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Decades passed before Houston’s Clyde Combs told his children he was part of the massive D-Day invasion when Allied troops fought past Nazi mines and machine guns to storm France’s beaches and march on to liberate Europe.
Neither did he mention he was aboard a superfast attack craft on June 6, 1944, and helped protect the west flank of invading forces as they established a beachhead, fished dead sailors out of the sea, and hunted for German soldiers fleeing in the darkness.
The 84-year-old former Navy PT boat crewman didn’t tell, he said, because he didn’t think anyone cared.
“It wasn’t considered a big deal,” said Combs, who still has a full head of hair and is probably lean enough to climb into his Cracker Jack uniform. “You were in the war, and you made it back and whatever,” he said. “No, I didn’t discuss it.”
On Friday, Combs was inducted into France’s prestigious Legion of Honor to commemorate the battle’s 65th anniversary today.
With the passing of time, as the offensive was pushed into history books, public interest grew in events surrounding the D-Day invasion. A massive fighting force, including more than 150,000 personnel, 5,000 ships and 11,000 planes, pushed across the English Channel and roared ashore along the Normandy region’s coastline.
“The invading armada was one of the largest armadas in the world’s history,” Combs said. “And to have been a small, tiny part of it in any way is such a privilege.”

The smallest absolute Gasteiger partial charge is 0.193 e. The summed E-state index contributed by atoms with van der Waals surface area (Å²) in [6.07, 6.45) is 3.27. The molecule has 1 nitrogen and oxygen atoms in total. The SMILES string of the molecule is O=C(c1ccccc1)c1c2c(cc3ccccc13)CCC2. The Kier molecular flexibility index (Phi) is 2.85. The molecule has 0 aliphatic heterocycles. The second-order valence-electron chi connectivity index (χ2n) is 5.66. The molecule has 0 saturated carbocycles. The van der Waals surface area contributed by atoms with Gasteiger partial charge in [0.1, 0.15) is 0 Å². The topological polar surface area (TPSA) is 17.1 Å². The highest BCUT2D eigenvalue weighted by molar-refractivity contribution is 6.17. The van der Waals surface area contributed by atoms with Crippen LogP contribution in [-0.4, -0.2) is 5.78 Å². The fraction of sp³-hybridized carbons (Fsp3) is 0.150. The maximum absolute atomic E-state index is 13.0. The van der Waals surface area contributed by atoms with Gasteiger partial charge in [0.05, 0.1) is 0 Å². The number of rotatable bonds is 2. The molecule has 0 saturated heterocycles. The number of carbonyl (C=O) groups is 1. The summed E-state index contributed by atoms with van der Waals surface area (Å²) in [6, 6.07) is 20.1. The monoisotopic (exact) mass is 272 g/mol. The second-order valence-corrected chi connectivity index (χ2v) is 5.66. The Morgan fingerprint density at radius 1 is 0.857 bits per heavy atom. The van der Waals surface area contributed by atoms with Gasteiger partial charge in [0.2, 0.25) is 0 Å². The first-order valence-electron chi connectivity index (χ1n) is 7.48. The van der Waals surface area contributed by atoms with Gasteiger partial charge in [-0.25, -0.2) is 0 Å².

Just the thought of being recognized as a veteran and induced into the legion, which was created by Bonaparte, makes Combs throat tight.
“I … am so humbled,” he said haltingly as he looked away and choked up.
Combs, who moved to Houston in 1949 and retired from the engineering and construction business, has come to see preserving D-Day’s place in history as a central purpose in his life.
He has kept a friendship up over the years with a villager who was a 15-year-old boy when PT 515 tied up at a small, isolated port. Combs said he phoned him last week to see if they could get together, since it could be for the last time.
Though aging World War II veterans are dying, Combs said he has never spent a day in a hospital. The former barbershop quartet singer can still tap out his name in Morse code.
He can also rapidly recite 30 digits of pi, which most people learn in high school as simply 3.14.
Combs speaks to students, veterans and their children to ensure people don’t forget June 6, 1944.
“We remember the Alamo, we remember Pearl Harbor, and we need to remember D-Day,” he said. “So many young people have forgotten what happened that they couldn’t tell you want Normandy was.”
But Combs will stand on the edge of Omaha Beach today. And he will know.
Washington correspondent Stewart M. Powell contributed to this report.
By DANE SCHILLER
Saturday, June 6, 2009
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